U.S. stocks were moving higher from session lows overnight, but remained lower overall as a new month began Monday.
Major stock indexes rose Friday to end their best month since 2020, clawing back some of their losses from a dismal first half.
The S&P 500 gained 9.1% in July, while the Dow Jones Industrial Average rose 6.7%, the strongest monthly showing for each index since November 2020. The tech-heavy Nasdaq Composite climbed 12% for its best month since April 2020.
Investors have taken comfort in recent days from the idea that slowing economic growth might encourage the Fed to raise rates at a slower clip. They also have been encouraged by positive signals during earnings season, as expectations for quarterly profit growth rose over the past month.
But money managers and strategists are also debating whether stocks can hold on to the recent gains in the face of continued monetary tightening and worrisome signals about the economy. Many are skeptical.
"It seems like the market has prematurely declared victory over inflation," said Sameer Samana, senior global market strategist at Wells Fargo Investment Institute. "It's completely out of step with what the Fed and Chair Powell laid out this week."
On Friday the S&P 500 rose 57.86 points, or 1.4%, to 4130.29. The Dow industrials added 315.50 points, or 1%, to 32845.13. The Nasdaq Composite advanced 228.09 points, or 1.9%, to 12390.69. All three gauges ended the week with gains.
Still, the major indexes are deep in negative territory for 2022, after the S&P 500 ended June with its worst first half since 1970. The benchmark is now down 13% for the year.
Conflicting economic signals are forcing investors to chart their paths forward without a clear view into how business conditions will develop in the months ahead.
Data Thursday showed the U.S. economy shrank for a second quarter in a row, meeting one popular definition of a recession. At the same time, employers have continued to add jobs and the unemployment rate has remained low.
Data Friday showed robust growth in consumption and wages, potentially keeping pressure on the Federal Reserve to raise interest rates to bring inflation under control. Worker pay and benefits rose 1.3% in the second quarter -- a near record pace -- and consumer spending rose 1.1% in June, accelerating from May. Friday's gains were broad-based, with nine of the S&P 500's 11 sectors advancing.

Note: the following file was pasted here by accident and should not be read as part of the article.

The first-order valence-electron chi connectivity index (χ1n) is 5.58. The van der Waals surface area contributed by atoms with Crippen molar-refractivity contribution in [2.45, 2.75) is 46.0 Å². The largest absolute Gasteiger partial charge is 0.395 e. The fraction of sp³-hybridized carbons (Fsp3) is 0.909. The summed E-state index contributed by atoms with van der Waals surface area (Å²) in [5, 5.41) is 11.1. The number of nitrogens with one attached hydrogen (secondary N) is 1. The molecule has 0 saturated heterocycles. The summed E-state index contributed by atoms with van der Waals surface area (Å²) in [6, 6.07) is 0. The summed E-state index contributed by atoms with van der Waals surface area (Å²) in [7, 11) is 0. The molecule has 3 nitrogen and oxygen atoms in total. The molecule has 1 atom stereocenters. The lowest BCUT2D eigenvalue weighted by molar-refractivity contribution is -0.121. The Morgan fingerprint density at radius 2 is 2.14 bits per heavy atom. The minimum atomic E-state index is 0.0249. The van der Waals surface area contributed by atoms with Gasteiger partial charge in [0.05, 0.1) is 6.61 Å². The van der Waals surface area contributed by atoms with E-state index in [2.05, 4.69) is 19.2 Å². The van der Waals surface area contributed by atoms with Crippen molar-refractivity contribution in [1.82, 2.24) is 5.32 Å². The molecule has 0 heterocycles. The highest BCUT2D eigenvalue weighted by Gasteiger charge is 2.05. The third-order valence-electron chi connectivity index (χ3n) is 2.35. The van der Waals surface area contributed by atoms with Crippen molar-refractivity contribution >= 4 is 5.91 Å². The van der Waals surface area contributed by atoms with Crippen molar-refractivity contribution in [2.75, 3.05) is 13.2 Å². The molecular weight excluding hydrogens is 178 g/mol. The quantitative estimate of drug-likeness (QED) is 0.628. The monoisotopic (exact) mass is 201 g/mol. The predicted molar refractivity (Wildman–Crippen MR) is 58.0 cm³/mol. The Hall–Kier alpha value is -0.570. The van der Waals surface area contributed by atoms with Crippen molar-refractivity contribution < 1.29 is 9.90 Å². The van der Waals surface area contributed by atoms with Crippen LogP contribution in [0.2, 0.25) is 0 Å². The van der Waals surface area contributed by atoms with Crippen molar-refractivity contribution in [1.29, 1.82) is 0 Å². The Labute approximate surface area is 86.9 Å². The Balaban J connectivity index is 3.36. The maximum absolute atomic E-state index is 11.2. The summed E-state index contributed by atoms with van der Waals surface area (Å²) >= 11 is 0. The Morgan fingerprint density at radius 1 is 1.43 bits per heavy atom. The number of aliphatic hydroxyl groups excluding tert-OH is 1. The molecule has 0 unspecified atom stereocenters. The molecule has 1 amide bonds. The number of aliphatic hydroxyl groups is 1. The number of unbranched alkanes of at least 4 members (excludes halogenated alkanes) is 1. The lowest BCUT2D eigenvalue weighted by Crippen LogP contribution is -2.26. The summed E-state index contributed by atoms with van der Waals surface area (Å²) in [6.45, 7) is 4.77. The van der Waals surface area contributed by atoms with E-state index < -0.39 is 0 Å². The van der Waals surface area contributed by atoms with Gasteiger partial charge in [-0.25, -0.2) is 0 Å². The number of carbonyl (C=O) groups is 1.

Meanwhile, shares were mostly higher in Asia on Monday after the strong close on Wall Street last week, though the latest manufacturing surveys showed weakening factory activity in the region’s biggest economies, China and Japan.
Tokyo's Nikkei 225 index gained 0.7% to 27,993.35 while the Shanghai Composite index edged 0.2% higher, to 3,259.96. In Sydney, the S&P/ASX 200 rose 0.7% to 6,993.00. The Kospi in Seoul ended nearly unchanged at 2,452.25 and Hong Kong's Hang Seng edged 0.1% higher to 20,179.94.
Chinese manufacturing’s recovery from anti-virus shutdowns faltered in July as activity sank, a survey showed Sunday, adding to pressure on the struggling economy in a politically sensitive year when President Xi Jinping is expected to try to extend his time in power.
In Europe, inflation surged in July, hitting 8.9% in the 19 European countries that use the euro currency.
Oil prices dropped on Monday, as weak manufacturing data from China and Japan for July weighed on the outlook for demand, while investors braced for this week's meeting of officials from OPEC and other top producers on supply adjustments.
Brent crude futures were down 82 cents, or 0.8%, at $103.15 a barrel at 0608 GMT. U.S. West Texas Intermediate crude was at $97.44 a barrel, down $1.18, or 1.2%.
Fresh COVID-19 lockdowns snuffed out a brief recovery seen in June for factory activity in China, the world's largest crude oil importer. The Caixin/Markit manufacturing purchasing managers' index (PMI) eased to 50.4 in July from 51.7 in the previous month, well below analysts' expectations, data showed on Monday.
"China's disappointing manufacturing PMI is the primary factor that pressed on oil prices today," CMC Markets analyst Tina Teng said. "The data shows a surprising contraction of economic activities, suggesting that the recovery of the world-second-largest economy from the covid lockdowns may not be as positive as previously expected, which darkened the demand outlook of the crude oil markets.
Brent and WTI ended July with their second straight monthly losses for the first time since 2020, as soaring inflation and higher interest rates raise fears of a recession that would erode fuel demand.
Reflecting this, analysts in a Reuters poll reduced for the first time since April their forecast for 2022 average Brent prices to $105.75 a barrel. Their estimate for WTI fell to $101.28.
The Organization of the Petroleum Exporting Countries (OPEC)and allies including Russia, a group known as OPEC+, will meet on Wednesday to decide on September output.
Two of eight OPEC+ sources in a Reuters survey said a modest increase for September would be discussed at the Aug. 3 meeting, while the rest said output would likely be held steady.
The meeting comes after U.S. President Joe Biden visited Saudi Arabia last month.
Meanwhile, U.S. oil production continued to climb as the rig count rose by 11 in July, increasing for a record 23rd month in a row, data from Baker Hughes showed.
A break for Brent prices below key support level of $102.68 could trigger a drop into the range of $99.52 to $101.26, Reuters technical analyst Wang Tao said.